Coronavirus restrictions have forced many of us to find imaginative room in small things, but last week I received a pleasant reminder of previous excursions to sublimity on the grand scale. The British Art specialists Lowell Libson and Jonny Harker sent me a link to their new online exhibition ‘Good Prospects’. The selection includes a Ruskin watercolour that I have long known, but only from a century-old reproduction, and it took me back to blithe times over twenty years when I made a photographic expedition to more-or-less exactly the same spot.
The Aiguilles of Chamonix from below Les Houches, 1842
Watercolour and pencil heightened with white on grey wove paper, 13 × 18 ⅛ inches, 330 × 462 mm
With Lowell Libson & Jonny Harker, 2020
Provenance: Robert Ellis Cunliffe of The Croft, Ambleside, d.1902; Mrs Cunliffe (1912); Private collection, Australia; Private collection, UK, from whom purchased 2007 by Lowell Libson, to 2020 when exhibited by Lowell Libson & Jonny Harker in virtual exhibition ‘Good Prospects’ April 2020 as ‘Aiguilles of Chamonix near Les Houches, 1842’, repr colour; £45,000.
References: Ruskin 1854 Diary MSS list as ‘14 Aiguilles of Chamouni, from Les Ouches 1842’; Works 38/240, no. 398 as ‘Aiguilles of Chamouni, from Les Ouches (1842). No. 14 in R.’s list; w. c. (12¾ x 17½). Mrs. Cunliffe. Exh. R.W.S. 313, M. 88. Reprod., 35, Pl. 20 as ‘Chamouni’.’; David Hill, ‘Perfection, I should call it’: John Ruskin’s Personalised Guide to Switzerland, 1843’ in British Art Journal, Vol.13, no.1, Spring/Summer 2012, p.64, n.40; David Hill, ‘Ruskin drawings at King’s College, Cambridge: #1 Isolino di San Giovanni from Lago Maggiore, Evening’ in http://www.sublimesites.co, 2 March 2014 at https://sublimesites.co/2014/03/02/ruskin-drawings-at-kings-college-cambridge-1-isolino-di-san-giovanni-from-lago-maggiore-evening-2/; Libson-Yarker online exhibition ‘Good Prospects’, 2020 at https://www.libson-yarker.com/exhibitions/good-prospects-landscape-drawings-from-our-racks/aiguilles-of-chamonix-near-les-houches [accessed 09.04.2020]
Ruskin’s viewpoint is a little way down the Arve valley from the village of Les Houches. We can see the river towards the left and the spire of Les Houches church to the right. The viewpoint provides one of the most comprehensive panoramas of the line of Aiguilles towering over the Chamonix valley. From left to right we see the Aiguilles Verte, Charmoz, Blaitiere, Plan, and Midi (above the church spire) culminating at the right with the peak of Mont Blanc de Tacul. The summit of Mont Blanc itself stands beyond the top right corner of the composition and the village of Chamonix is just hidden in the distance behind the bluff to the left.
In actual fact my photograph is taken from a viewpoint very slightly higher and further right than Ruskin’s view. Ruskin’s exact position can be plotted by the intersection of the crest of the Cretes du Taconnaz with the summit ridge of Mont Blanc to Tacul, and the bead of the church spire on the Aiguille du Midi. Work on the ‘Route Blanche’ motorway to Chamonix, completed in 1990, altered the foreground detail from Ruskin’s time. The bluff that occupies the centre of Ruskin’s watercolour was blasted, backfilled and almost completely obliterated by the new carriageway.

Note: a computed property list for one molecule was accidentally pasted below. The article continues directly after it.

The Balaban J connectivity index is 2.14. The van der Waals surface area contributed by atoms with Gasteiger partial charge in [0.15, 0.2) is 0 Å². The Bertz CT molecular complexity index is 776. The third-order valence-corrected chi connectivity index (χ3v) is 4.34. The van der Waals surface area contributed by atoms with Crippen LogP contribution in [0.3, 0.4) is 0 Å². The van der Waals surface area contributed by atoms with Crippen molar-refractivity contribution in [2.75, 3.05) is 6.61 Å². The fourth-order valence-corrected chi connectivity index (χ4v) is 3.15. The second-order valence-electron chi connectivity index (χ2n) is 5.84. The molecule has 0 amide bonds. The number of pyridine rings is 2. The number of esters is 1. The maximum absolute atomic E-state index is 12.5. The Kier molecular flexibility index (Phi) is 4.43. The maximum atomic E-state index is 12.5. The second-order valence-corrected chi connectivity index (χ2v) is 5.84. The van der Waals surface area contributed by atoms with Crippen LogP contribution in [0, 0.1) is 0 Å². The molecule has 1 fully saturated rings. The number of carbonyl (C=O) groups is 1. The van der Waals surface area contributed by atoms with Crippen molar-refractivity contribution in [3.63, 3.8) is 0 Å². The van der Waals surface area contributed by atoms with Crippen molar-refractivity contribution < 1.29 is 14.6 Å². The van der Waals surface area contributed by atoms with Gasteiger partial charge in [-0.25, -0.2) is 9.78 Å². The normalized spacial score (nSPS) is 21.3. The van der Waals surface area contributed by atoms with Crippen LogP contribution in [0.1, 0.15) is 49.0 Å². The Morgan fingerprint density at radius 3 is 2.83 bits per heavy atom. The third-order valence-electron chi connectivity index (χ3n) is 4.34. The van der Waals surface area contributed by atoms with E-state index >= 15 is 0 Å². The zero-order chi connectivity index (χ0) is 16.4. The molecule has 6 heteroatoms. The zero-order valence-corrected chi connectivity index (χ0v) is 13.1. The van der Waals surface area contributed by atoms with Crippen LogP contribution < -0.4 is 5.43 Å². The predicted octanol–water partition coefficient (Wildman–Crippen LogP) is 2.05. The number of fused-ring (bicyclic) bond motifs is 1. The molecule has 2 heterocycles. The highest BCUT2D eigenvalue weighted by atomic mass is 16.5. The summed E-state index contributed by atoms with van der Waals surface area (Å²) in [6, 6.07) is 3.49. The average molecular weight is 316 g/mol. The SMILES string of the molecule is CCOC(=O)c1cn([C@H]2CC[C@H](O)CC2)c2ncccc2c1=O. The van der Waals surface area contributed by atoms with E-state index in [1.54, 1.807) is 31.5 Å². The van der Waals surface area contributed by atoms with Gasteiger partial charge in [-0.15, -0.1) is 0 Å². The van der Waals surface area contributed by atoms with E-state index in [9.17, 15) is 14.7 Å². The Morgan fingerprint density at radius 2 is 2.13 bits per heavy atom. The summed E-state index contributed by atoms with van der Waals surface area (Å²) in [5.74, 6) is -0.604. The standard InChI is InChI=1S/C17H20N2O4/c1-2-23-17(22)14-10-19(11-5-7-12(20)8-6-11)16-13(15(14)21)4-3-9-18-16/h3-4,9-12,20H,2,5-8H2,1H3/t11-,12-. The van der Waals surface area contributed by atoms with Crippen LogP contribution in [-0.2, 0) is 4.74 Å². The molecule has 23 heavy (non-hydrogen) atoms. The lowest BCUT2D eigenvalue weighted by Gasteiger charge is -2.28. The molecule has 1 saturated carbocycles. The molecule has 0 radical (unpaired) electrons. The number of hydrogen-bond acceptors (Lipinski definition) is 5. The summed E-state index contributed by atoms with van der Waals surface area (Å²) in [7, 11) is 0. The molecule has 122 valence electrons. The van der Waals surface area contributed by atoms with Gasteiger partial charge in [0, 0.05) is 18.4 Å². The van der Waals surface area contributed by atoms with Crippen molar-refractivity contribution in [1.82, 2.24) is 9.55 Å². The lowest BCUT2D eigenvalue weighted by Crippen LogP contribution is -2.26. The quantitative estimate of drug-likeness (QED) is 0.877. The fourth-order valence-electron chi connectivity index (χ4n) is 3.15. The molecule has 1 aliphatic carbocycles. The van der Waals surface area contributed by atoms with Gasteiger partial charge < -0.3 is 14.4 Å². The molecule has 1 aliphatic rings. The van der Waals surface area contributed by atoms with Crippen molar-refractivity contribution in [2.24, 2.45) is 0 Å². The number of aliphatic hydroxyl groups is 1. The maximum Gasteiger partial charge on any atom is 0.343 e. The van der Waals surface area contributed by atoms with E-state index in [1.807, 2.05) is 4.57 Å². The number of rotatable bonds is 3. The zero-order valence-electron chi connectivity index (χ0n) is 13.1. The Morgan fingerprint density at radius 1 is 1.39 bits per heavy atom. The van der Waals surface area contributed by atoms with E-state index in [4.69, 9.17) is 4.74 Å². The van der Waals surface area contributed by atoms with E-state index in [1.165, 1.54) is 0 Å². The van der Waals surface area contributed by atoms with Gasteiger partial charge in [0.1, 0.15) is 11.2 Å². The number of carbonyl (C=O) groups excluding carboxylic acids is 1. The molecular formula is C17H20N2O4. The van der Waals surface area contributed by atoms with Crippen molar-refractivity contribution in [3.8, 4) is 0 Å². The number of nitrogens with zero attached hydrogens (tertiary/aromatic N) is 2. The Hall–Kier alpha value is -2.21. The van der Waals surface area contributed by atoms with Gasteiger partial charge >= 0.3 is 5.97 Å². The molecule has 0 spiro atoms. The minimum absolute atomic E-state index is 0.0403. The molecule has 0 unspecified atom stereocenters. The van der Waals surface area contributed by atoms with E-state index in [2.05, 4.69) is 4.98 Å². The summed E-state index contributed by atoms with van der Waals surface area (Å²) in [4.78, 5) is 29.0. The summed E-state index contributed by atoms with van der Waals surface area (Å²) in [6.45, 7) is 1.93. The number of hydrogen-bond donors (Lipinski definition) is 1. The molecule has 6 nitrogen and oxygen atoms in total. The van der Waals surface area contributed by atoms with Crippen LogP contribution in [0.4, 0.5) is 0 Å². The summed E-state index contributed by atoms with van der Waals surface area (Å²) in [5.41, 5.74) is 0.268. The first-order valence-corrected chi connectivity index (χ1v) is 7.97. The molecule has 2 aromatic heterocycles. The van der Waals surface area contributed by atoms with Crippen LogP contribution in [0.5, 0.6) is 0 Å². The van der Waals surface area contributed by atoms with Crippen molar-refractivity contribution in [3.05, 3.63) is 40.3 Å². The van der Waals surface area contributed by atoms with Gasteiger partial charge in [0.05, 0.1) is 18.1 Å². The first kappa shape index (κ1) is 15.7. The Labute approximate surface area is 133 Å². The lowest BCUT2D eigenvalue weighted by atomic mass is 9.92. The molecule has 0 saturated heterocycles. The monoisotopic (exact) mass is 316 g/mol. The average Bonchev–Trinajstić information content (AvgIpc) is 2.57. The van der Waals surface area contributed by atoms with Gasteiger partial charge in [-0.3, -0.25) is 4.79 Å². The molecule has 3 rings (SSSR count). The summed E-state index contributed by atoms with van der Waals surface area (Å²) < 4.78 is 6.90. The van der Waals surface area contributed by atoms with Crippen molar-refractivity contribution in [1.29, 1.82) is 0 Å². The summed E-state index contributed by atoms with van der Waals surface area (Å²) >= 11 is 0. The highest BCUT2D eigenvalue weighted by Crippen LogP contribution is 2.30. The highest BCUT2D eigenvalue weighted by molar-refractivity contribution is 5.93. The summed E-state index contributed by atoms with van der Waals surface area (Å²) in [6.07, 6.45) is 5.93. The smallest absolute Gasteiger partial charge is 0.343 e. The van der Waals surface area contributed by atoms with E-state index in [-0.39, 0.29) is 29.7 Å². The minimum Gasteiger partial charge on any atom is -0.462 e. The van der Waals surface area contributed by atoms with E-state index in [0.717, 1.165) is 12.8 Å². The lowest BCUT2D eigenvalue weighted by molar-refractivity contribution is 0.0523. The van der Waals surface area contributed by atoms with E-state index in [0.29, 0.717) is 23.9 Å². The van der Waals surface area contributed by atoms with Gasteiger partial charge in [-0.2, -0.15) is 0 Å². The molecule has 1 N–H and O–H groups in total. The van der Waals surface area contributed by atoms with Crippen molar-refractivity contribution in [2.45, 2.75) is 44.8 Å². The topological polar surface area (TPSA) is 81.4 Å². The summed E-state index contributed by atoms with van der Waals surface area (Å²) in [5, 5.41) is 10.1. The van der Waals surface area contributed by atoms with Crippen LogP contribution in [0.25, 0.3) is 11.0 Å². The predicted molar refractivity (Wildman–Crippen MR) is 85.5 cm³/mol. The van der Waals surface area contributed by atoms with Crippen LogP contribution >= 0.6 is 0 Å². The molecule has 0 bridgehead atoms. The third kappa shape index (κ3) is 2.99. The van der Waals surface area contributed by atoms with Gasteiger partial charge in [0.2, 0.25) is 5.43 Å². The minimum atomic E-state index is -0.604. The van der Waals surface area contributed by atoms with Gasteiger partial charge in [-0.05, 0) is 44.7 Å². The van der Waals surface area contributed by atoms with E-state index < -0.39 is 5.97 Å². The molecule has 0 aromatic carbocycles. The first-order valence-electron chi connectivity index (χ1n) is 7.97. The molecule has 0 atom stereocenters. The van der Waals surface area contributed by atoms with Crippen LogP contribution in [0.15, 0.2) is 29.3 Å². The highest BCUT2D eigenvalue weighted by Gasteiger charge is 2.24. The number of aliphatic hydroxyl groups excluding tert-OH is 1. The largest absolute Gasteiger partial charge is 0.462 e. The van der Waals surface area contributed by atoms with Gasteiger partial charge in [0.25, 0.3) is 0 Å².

The re-emergence of the watercolour reminds me that I have a good deal of unfinished business with Ruskin. I have planned all manner of grand projects on Ruskin’s Alpine drawings but only a few things have seen the light of day. There are a few articles on http://www.sublimesites.co [click here] and back in 2012 I wrote up a wonderful Ruskin letter for the British Art Journal (‘Perfection, I should call it’: John Ruskin’s Personalised Guide to Switzerland, 1843’, Vol.13, no.1, pp.54-67). Over the years I have been compiling a database of Ruskin in the Alps, and now count eight hundred and fifty-eight items, plus scores more that I haven’t got round to entering. One day, maybe.
I knew of this subject from its black and white reproduction in the Library Edition of The Works of John Ruskin (Vol.35, pl.20).
Ruskin himself dated the watercolour to 1842 in a list of sixty-four Chamonix drawings made in his diary for 1854 (Works 5/xxi-xxii). It is no.14 as ‘Aiguilles of Chamouni, from Les Ouches 1842’.
Its first private owner appears to have been Robert E Cunliffe, a Manchester solicitor who retired to ‘The Croft’ at Ambleside in the last year of the nineteenth century.
Following Ruskin’s death in 1900, numerous works came onto the market and Cunliffe managed to assemble a significant group before his own death in 1902. His collection descended in the family and was exhibited at the Abbot Hall Art Gallery in Kendal in 1969. At that time James S Dearden published a study of the collection “The Cunliffe Collection of Ruskin Drawings” in The Connoisseur. 171.690 (August 1969) pp. 237–40. After 1981 the collection was divided up. The largest part went to Abbot Hall but seven particularly fine examples were bequeathed to King’s College, Cambridge. In 2014 I started to write up the King’s drawings in detail one by one [click here] and so far have completed four. I had hoped to raise support for that work, but without success. Perhaps working on this drawing of Les Houches might prompt me to resume work on the final three.
To return to our present theme: In 1842 Ruskin was twenty-three years old, just graduated from Oxford, and making his third visit to Chamonix. In 1833 his first sight of the Alps had fixed in him a sense of where his true calling was to be found. At Chamonix in 1842 he found his vocation to explore the most profound knowledge of nature, especially as it was embodied in the art of J.M.W.Turner. On the way home he began to compose ‘Modern Painters’, the first volume of which was published in May of 1843.